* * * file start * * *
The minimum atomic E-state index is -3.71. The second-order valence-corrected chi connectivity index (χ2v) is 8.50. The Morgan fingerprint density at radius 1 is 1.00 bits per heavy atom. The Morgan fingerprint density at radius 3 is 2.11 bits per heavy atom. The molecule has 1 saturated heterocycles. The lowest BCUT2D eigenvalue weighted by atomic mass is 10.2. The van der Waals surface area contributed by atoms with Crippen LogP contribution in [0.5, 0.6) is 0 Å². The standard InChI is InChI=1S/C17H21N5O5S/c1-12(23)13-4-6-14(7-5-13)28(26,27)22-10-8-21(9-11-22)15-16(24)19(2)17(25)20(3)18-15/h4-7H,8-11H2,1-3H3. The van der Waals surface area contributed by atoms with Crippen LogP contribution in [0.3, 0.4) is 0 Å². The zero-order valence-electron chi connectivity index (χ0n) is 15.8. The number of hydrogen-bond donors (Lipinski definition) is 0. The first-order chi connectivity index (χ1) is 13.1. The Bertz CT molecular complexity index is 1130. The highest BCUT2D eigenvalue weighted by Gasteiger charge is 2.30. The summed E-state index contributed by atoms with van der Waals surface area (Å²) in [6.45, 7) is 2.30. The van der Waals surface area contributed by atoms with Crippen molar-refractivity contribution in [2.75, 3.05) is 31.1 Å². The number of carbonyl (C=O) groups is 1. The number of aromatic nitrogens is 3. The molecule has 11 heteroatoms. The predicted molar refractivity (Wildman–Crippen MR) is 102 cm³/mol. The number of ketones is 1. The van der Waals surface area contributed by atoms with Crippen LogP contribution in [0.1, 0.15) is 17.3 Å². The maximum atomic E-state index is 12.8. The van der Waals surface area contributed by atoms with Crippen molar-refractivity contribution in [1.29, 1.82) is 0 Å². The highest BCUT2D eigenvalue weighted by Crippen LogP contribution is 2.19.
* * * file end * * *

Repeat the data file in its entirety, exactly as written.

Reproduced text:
The minimum atomic E-state index is -3.71. The second-order valence-corrected chi connectivity index (χ2v) is 8.50. The Morgan fingerprint density at radius 1 is 1.00 bits per heavy atom. The Morgan fingerprint density at radius 3 is 2.11 bits per heavy atom. The molecule has 1 saturated heterocycles. The lowest BCUT2D eigenvalue weighted by atomic mass is 10.2. The van der Waals surface area contributed by atoms with Crippen LogP contribution in [0.5, 0.6) is 0 Å². The standard InChI is InChI=1S/C17H21N5O5S/c1-12(23)13-4-6-14(7-5-13)28(26,27)22-10-8-21(9-11-22)15-16(24)19(2)17(25)20(3)18-15/h4-7H,8-11H2,1-3H3. The van der Waals surface area contributed by atoms with Crippen LogP contribution in [0.3, 0.4) is 0 Å². The zero-order valence-electron chi connectivity index (χ0n) is 15.8. The number of hydrogen-bond donors (Lipinski definition) is 0. The first-order chi connectivity index (χ1) is 13.1. The Bertz CT molecular complexity index is 1130. The highest BCUT2D eigenvalue weighted by Gasteiger charge is 2.30. The summed E-state index contributed by atoms with van der Waals surface area (Å²) in [6.45, 7) is 2.30. The van der Waals surface area contributed by atoms with Crippen molar-refractivity contribution in [2.75, 3.05) is 31.1 Å². The number of carbonyl (C=O) groups is 1. The number of aromatic nitrogens is 3. The molecule has 11 heteroatoms. The predicted molar refractivity (Wildman–Crippen MR) is 102 cm³/mol. The number of ketones is 1. The van der Waals surface area contributed by atoms with Crippen LogP contribution in [0.1, 0.15) is 17.3 Å². The maximum atomic E-state index is 12.8. The van der Waals surface area contributed by atoms with Crippen molar-refractivity contribution in [1.29, 1.82) is 0 Å². The highest BCUT2D eigenvalue weighted by Crippen LogP contribution is 2.19.